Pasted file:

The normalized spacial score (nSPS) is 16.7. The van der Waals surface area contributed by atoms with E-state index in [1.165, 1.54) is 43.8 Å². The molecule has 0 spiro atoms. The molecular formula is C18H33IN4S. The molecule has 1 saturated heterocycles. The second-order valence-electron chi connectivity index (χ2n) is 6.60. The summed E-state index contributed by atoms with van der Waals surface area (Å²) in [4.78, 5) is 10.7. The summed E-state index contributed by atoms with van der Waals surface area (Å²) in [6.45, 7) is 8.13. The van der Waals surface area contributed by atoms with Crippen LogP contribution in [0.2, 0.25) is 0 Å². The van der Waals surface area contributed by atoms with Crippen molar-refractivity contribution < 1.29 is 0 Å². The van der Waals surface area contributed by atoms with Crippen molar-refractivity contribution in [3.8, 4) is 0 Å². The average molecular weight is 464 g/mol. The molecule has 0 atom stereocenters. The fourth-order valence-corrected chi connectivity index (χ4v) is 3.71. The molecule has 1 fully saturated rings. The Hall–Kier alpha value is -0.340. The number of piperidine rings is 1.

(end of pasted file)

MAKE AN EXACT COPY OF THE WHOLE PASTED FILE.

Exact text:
The normalized spacial score (nSPS) is 16.7. The van der Waals surface area contributed by atoms with E-state index in [1.165, 1.54) is 43.8 Å². The molecule has 0 spiro atoms. The molecular formula is C18H33IN4S. The molecule has 1 saturated heterocycles. The second-order valence-electron chi connectivity index (χ2n) is 6.60. The summed E-state index contributed by atoms with van der Waals surface area (Å²) in [4.78, 5) is 10.7. The summed E-state index contributed by atoms with van der Waals surface area (Å²) in [6.45, 7) is 8.13. The van der Waals surface area contributed by atoms with Crippen LogP contribution in [0.2, 0.25) is 0 Å². The van der Waals surface area contributed by atoms with Crippen molar-refractivity contribution < 1.29 is 0 Å². The van der Waals surface area contributed by atoms with Crippen molar-refractivity contribution in [3.8, 4) is 0 Å². The average molecular weight is 464 g/mol. The molecule has 0 atom stereocenters. The fourth-order valence-corrected chi connectivity index (χ4v) is 3.71. The molecule has 1 fully saturated rings. The Hall–Kier alpha value is -0.340. The number of piperidine rings is 1.